Tonga have played in every world cup since the tournament was expanded in 1995, a total of five tournaments. Tonga reached the semi-finals of the 2017 world cup having beaten New Zealand in the group stage to top the standings and losing by just two points to England in the semi-final. Due to reaching the knock-out stages of the 2017 competition, Tonga have qualified for the 2021 world cup which will be held in England.

World Cup Record
Year Round Position Pld Win Draw Loss
France 1954 Did not enter
Australia 1957
England 1960
Australia New Zealand 1968
England 1970
France 1972
United Nations 1975
Australia New Zealand 1977
United Nations 1985-88
United Nations 1989-92
England 1995 Group Stage 7th out of 10 2 0 1 1
United Kingdom Ireland France 2000 Group Stage 9th out of 16 3 1 0 2
Australia 2008 Group Stage 7th out of 10 3 2 0 1
England Wales 2013 Group Stage 9th out of 14 3 2 0 1
Australia New Zealand Papua New Guinea 2017 Semi-final 3rd out of 14 5 4 0 1
England 2021 Qualified
United States Canada 2025


1994, 2006

Kit supplier[edit]

Tonga's kit suppliers are ISC since 2018. Classic (1995 RLWC), Mitre (2000 RLWC), Kombat (2004-2005), KooGa (2006–2012) and Fi-ta (2013–2018) were previous suppliers.Today's current kit suppliers is dynasty sports.Creadit TO FACEBOOK

See also[edit]


  1. ^ 1992 Pacific Cup (New Zealand) Archived 29 September 2007 at the Wayback Machine International Competitions Website Retrieved on 18 May 2007.
  2. ^ "Jason Taumalolo turns his back on New Zealand to represent Tonga in Rugby League World Cup". Fox Sports. 4 October 2017. Retrieved 16 June 2018.
  3. ^ a b c "Andrew Fifita snubs Kangaroos for to play for Tonga in World Cup". Daily Telegraph. 5 October 2017. Retrieved 16 June 2018.
  4. ^ "Jason Taumalolo on why he chose Tonga over New Zealand for the 2017 RLWC". Courier Mail. 6 October 2017. Retrieved 16 June 2018.
  5. ^ France, Marvin (17 October 2017). "Manu Ma'u leaves mark on Kiwis jersey despite late switch to Tonga". Retrieved 17 June 2018.
  6. ^ "Report: Seven New Zealand players to follow Taumalolo's RLWC Tonga defection". Sporting News. 4 October 2017. Retrieved 17 June 2018.
  7. ^ Walter, Brad (1 September 2017). "Tonga coach confident that Jennings will resist Fiji approach". Archived from the original on 8 September 2017.
  8. ^ "Rugby League World Cup: Tonga thrash Scotland in opener". NZ Herald. 30 October 2017. Retrieved 18 June 2018.
  9. ^ Burgess, Michael (4 November 2017). "Tonga take down Samoa at Rugby League World Cup". NZ Herald. Retrieved 18 June 2018.
  10. ^ Dean, John (11 November 2017). "Tonga beat New Zealand in stunning World Cup upset". Fox Sports. Retrieved 18 June 2018.
  11. ^ "Tonga edge thriller with New Zealand thanks to David Fusitu'a hat-trick". The Guardian. 12 November 2017. Retrieved 18 June 2018.
  12. ^ "Tonga has a unique opportunity in the 2017 Rugby League World Cup". Daily Telegraph. 26 October 2017. Retrieved 18 June 2018.
  13. ^ "Tonga move on to World Cup semi-finals after thrilling 24-22 win over gallant Lebanon". Daily Telegraph. 18 November 2017. Retrieved 18 June 2018.
  14. ^ "Contentious call ends Tonga's RLWC 2017 charge". Mercury. 25 November 2017. Retrieved 18 June 2018.
  15. ^ "England holds off fast-finishing Tonga to reach Rugby League World Cup final". ABC. 25 November 2017. Retrieved 18 June 2018.
  16. ^ a b Rowe, James (4 December 2017). "Taumalolo and Lolohea receive amazing gift from Tonga for Rugby League World Cup exploits". 9Pickle. Retrieved 18 June 2018.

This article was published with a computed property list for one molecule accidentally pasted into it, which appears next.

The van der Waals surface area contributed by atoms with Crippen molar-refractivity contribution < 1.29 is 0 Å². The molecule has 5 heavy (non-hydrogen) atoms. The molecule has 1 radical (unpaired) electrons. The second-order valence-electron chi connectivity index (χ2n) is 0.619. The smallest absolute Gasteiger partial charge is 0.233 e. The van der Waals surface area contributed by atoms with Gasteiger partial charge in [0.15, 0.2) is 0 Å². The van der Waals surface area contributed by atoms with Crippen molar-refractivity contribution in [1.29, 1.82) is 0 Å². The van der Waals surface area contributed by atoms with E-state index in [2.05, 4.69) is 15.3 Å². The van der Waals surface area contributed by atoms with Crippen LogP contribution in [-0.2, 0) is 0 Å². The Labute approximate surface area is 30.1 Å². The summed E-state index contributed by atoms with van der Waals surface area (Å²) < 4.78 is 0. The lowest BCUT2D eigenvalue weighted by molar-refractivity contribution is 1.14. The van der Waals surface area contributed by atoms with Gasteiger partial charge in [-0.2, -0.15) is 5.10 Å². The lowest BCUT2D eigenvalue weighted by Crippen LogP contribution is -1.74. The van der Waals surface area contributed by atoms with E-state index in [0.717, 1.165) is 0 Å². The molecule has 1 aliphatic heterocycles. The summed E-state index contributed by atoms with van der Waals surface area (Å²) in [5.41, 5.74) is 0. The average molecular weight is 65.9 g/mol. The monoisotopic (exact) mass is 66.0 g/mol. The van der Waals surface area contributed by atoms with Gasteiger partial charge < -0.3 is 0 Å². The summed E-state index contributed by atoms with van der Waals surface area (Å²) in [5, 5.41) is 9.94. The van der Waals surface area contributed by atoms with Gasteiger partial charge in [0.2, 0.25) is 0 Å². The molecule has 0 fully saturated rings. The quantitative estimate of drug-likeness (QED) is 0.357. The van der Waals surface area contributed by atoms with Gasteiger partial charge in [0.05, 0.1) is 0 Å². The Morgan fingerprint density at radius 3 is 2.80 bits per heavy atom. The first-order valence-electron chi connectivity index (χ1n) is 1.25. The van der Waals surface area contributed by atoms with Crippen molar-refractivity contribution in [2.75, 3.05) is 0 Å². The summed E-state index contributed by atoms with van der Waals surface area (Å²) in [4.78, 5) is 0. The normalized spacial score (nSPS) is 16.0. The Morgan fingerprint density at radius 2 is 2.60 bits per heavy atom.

17. ^ "Facebook post". Facebook. The Coconet. 30 November 2017. Retrieved 18 June 2018.
  18. ^ "Tongan rugby league team to be recognised by King". Radio NZ. 27 November 2017. Retrieved 18 June 2018.
  19. ^ "Tonga Government declares public holiday over rugby league team's deeds". 28 November 2017. Retrieved 18 June 2018.
  20. ^ Latu, Kalino (27 November 2017). "Mate Ma'a Tonga players to receive royal award from King Tupou VI". KanivaTonga. Retrieved 18 June 2018.
  21. ^ "'In a big way I'm proud' - RLWC hero Jason Taumalolo and team decked out in traditional dress for ceremony with Tongan king". tvnz. 29 November 2017. Retrieved 18 June 2018.
  22. ^ "Jason Taumalolo gifted land in Tongan village for Rugby League World Cup deeds". 3 December 2017. Retrieved 18 June 2018.
  23. ^ "Latest World Rankings announced". RLIF. 8 December 2017. Retrieved 18 June 2018.
  24. ^ "Tonga soars, England snubbed in RLIF rankings after World Cup". Fox Sports. 11 December 2017. Retrieved 18 June 2018.
  25. ^ "Tonga's World Cup Revolution". PlayersVoice. 7 October 2017. Retrieved 22 June 2018.
  26. ^ "Emotional Kiwis coach can't guarantee return for Taumalolo". Radio NZ. 22 October 2017. Retrieved 22 June 2018.
  27. ^ "Andrew Fifita chooses Tonga over NSW Blues, Australian Kangaroos after secret meeting". Daily Telegraph. 31 March 2018. Retrieved 22 June 2018.
  28. ^ "Broncos forward Tevita Pangai Junior chooses Tonga over New South Wales and State of Origin". Courier Mail. 27 March 2018. Retrieved 22 June 2018.
  29. ^ Newton, Alicia (2 May 2018). "Jennings commits to Tonga over Blues". Retrieved 22 June 2018.
  30. ^ Newton, Alicia (26 January 2018). "Lolohea set to stick with Tonga over Kiwis". Retrieved 22 June 2018.
  31. ^ Thomas, Jackson (16 May 2018). "Kata commits to Tonga while Fusitu'a remains undecided". Retrieved 22 June 2018.
  32. ^ "David Fusitu'a sticks with Tonga over Kiwis". 5 June 2018. Retrieved 23 June 2018.
  33. ^ "Taumalolo recommits to Tonga". 13 June 2018. Retrieved 22 June 2018.
  34. ^ Kermeen, Mat (6 June 2018). "Change of heart for Addin Fonua-Blake as Tonga wins tug-of-war". Retrieved 22 June 2018.
  35. ^ Newton, Alicia (20 June 2018). "Envy drives Fonua-Blake home as Tonga eyes top tier". Retrieved 23 June 2018.
  36. ^ Rattue, Chris (20 June 2018). "I hope Tongan league players are not forever lost to the Kiwis". NZ Herald. Retrieved 23 June 2018.
  37. ^ "Kangaroos withstand spirited Tongan challenge". RNZ. 21 October 2018. Retrieved 4 December 2018.
  38. ^ "Tonga call up new faces for Test against New Zealand". 12 June 2019. Retrieved 12 June 2019.

External links[edit]